Ah, to be a kid again.
The retro-splendor of Disney’s “The Princess and the Frog,” directed by Ron Clements and John Musker, written by Clements, Edwards, Greg Erb, Don Hall, and Jason Oremland, will make you forget about special effects and spectacle divorced from storytelling and think about magic and enchantment.
Clements and Musker have crafted an old school Disney tale that that transports you to a magic kingdom of all-things-possible if you can but dream. Indeed, the detail, the scope, in short, the drop-dead boldness will make you want to play hooky from work, from school, from life.
It’s set in New Orleans, way before the Katrina era. That much we know from colloquialisms, clothes, and cars. So it’s as much an homage to the Big Easy’s before-the-Flood’s bacchanal Mardi Gras of food, music, and dance as it is to hoping, wishing, praying, and loving.
A little girl, Tiana (Anika Noni Rose), wants to open a restaurant. That was her father’s dream and now it’s hers. Food is her life. Though her family is impoverished, they still manage to feed their neighborhood. She works two waitress jobs, saves her tip money in coffee cans, ignores boys, dancing, fun – anything that will distract her from her dream.
A possible short cut to this dream appears in the person of Prince Naveen (Bruno Campos), a prince from Maldonia. You think, She could marry him, problem solved. But her work ethic prevents says no. Anyway, he’s as broke as she is (his family disowned him; he’s broke) and wants, needs to marry a rich woman. Enter her best friend, Charlotte (Jennifer Cody), who’s got stacks of money. She wants to marry the Prince, not for the money but for the fairy-tale-ness of it all.
But shadow man Dr. Facilier (Keith David) has his own diabolical agenda. It involves an hilarious case of mistaken identity, people turned in frogs who in turn face all manner of peril (as Kermit said, It’s not easy being green), voodoo-wise, swamp-wise, and, most tricky of all, romance-wise.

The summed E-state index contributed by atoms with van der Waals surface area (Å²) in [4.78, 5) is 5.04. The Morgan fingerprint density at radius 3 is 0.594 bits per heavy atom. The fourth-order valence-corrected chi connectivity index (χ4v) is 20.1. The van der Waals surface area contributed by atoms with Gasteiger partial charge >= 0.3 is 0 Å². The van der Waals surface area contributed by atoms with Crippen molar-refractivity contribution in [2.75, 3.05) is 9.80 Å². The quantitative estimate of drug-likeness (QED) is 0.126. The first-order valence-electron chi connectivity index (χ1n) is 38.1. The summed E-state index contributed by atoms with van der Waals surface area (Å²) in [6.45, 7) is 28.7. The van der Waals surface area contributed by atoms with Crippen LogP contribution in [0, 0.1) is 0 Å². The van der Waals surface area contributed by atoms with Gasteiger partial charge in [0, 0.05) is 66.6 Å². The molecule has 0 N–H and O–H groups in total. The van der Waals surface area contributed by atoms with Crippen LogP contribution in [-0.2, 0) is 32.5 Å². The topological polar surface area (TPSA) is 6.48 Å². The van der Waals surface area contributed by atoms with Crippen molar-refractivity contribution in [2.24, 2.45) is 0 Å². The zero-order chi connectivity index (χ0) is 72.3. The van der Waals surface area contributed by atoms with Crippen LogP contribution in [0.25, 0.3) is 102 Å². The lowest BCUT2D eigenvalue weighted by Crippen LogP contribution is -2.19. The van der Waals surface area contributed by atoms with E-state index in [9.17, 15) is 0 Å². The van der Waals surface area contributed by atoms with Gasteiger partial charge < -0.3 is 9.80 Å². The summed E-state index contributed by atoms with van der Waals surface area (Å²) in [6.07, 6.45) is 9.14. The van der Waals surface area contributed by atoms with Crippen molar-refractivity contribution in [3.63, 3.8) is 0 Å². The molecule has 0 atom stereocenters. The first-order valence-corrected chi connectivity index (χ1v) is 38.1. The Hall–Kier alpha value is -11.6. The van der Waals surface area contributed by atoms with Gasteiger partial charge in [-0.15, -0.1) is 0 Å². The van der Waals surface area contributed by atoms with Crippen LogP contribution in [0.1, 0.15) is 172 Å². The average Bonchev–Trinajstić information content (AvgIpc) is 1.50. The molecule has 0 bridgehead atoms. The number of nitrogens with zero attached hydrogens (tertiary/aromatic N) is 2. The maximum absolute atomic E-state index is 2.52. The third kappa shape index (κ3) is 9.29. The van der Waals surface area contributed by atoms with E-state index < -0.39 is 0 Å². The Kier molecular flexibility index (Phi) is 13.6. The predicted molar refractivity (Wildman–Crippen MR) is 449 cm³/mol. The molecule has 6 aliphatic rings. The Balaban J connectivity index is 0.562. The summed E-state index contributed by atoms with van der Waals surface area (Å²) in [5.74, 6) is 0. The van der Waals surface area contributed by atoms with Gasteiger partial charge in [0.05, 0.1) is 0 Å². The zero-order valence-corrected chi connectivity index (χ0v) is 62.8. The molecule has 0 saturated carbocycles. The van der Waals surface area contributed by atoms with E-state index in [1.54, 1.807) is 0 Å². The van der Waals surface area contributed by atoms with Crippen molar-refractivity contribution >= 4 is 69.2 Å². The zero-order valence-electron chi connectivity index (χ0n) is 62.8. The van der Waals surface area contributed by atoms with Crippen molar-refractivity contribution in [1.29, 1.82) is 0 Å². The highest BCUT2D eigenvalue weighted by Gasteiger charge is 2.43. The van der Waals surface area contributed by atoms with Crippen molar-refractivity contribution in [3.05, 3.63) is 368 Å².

Does wishing upon a star prevail? Of course it does.
The palette of Clements and Musker is magnificent. Their compositions are striking and lush. The colors seem to exist independent of any rainbow. With boldness and vibrancy they render palatial manors, simple blockhouses, an empty factory, an imagined restaurant, even a streetcar ride and a swamp odyssey into grand lovescapes of street festivals, horn-playing gators, smittten fireflies, and ghosts that look (and move) like oil slicks.
From the get-go you’re absorbed and enchanted. Tatiana’s dream-restaurant, her dressing up like a princess when she and Charlotte are little girls, the constant, perfectly-timed breaking out into song (with a smacking soundtrack by Randy Newman) and, most of all, the various dreams enacted on the screen will remind you of being a kid.
The minute touches are brilliant, especially those that describe a journey down a peril-laden swampy river on the back of an alligator, guided by an elderly, love-pining firefly, to Mama Odie’s (Jenifer Lewis) magic spell emporium. Does she prescribe some magic potion? Nope: you just need to distinguish between want and need.
Even the character of Dr. Facilier and his minions are scary-spooky without prompting visits to therapists when you get older. They serve as the minor keys in this symphonic musical lovefest.
The romance between Tatiana and the Prince is utterly convincing. It’s funny, it’s heart-breaking, it’s magical. By the time they’re in first flowering even the most jaded of you will forget this is a cartoon because you’re wondering if they'll end up together.
Rose’s Tatiana makes you think of Audrey Hepburn in either “Roman Holiday,” or “My Fair Lady.” She’s lovely, she’s driven, she’s vulnerable, she gets knocked head over heels into love. And God can she sing.
David’s Naveen is an innocent-enough rogue, a ladies man who almost goes over to the dark side but love makes him respectable and accountable.
You may think Disney is simply cashing in on the tail end of the princess-craze; that the emotions are overwrought, that the characters are jejune, that the conclusion is velveeta. But no: Disney has created an enchanted environment where a story (with credible characters, a plausible plot) and the way its told fall by the wayside and you’re once again in the prelapsarian world of innocence and simple beauty.